Housekeeping biggest need for seniors, program finds

The Better at Home Program is finding that housekeeping is the biggest need of seniors in Williams Lake.

The Better at Home Program is finding that housekeeping is the biggest need of seniors in Williams Lake.

“We are providing housekeeping services and we did some snow shovelling,” said Sondra Giske, president of the Williams Lake and District Seniors’ Activity Centre Society board, on Monday. The program is under the society’s umbrella.

With spring finally arriving, yard work will also be a priority.

So far 20 seniors are receiving services, which Giske said is surprising because her staff has been so busy they haven’t had the time to make community presentations or get the word out.

Volunteers have stepped up to help, but there is still a need for people to provide visiting and transportation services, she continued.

“Volunteers can pick their own times to volunteer, depending on what they can do,” Giske said. “You don’t want to do yard work at night. Even if it’s one hour a month, that’s great. It’s up to each volunteer how much time they can contribute.”

Each volunteer does have to have a criminal record check, with the exception of a group of local students who are volunteering under the supervision of School District 27.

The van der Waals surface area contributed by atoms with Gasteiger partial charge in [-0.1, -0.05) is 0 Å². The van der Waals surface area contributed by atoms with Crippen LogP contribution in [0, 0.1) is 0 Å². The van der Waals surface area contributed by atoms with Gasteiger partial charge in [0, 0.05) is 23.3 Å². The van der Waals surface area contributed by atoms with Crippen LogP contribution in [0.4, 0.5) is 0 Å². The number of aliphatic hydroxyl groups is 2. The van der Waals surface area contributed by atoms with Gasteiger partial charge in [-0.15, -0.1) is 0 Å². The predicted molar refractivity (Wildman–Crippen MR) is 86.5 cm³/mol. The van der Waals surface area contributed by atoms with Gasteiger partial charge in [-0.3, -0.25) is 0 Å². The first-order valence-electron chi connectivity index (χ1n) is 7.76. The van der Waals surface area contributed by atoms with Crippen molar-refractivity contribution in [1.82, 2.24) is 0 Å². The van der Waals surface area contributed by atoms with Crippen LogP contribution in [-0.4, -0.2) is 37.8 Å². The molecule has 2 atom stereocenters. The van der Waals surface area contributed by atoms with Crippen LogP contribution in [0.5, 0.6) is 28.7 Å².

“They’ve been doing shovelling and will be doing some yard work, but because they are under supervision they don’t need a criminal record check. That’s taken care of by the supervisor.” Giske said Community Living people are always willing to help out as well doing gardening and yard work in the past, so Giske is hopeful they will be interested in Better At Home.

Williams Lake is one of 51 communities offering the program and recently Giske learned funding has been approved for Williams Lake for a second year.

The funding provides for the office and staff at the Seniors’ Activity Centre as well as covering the costs for housekeeping if a senior is eligible for a subsidy.

“We subsidize people who cannot afford to pay for it,” she said.

“It’s on a sliding scale. If a person’s income is less than $15,000 the service is free.”

If seniors can afford the service, then they pay for it.

In the future, Better At Home plans to provide light handyman services for home repairs. “There’s a big need,” Giske said. “Some seniors cannot afford to pay $60 an hour for someone to come and change a tap.”

The home repair service will also fall under the subsidy program, she added.

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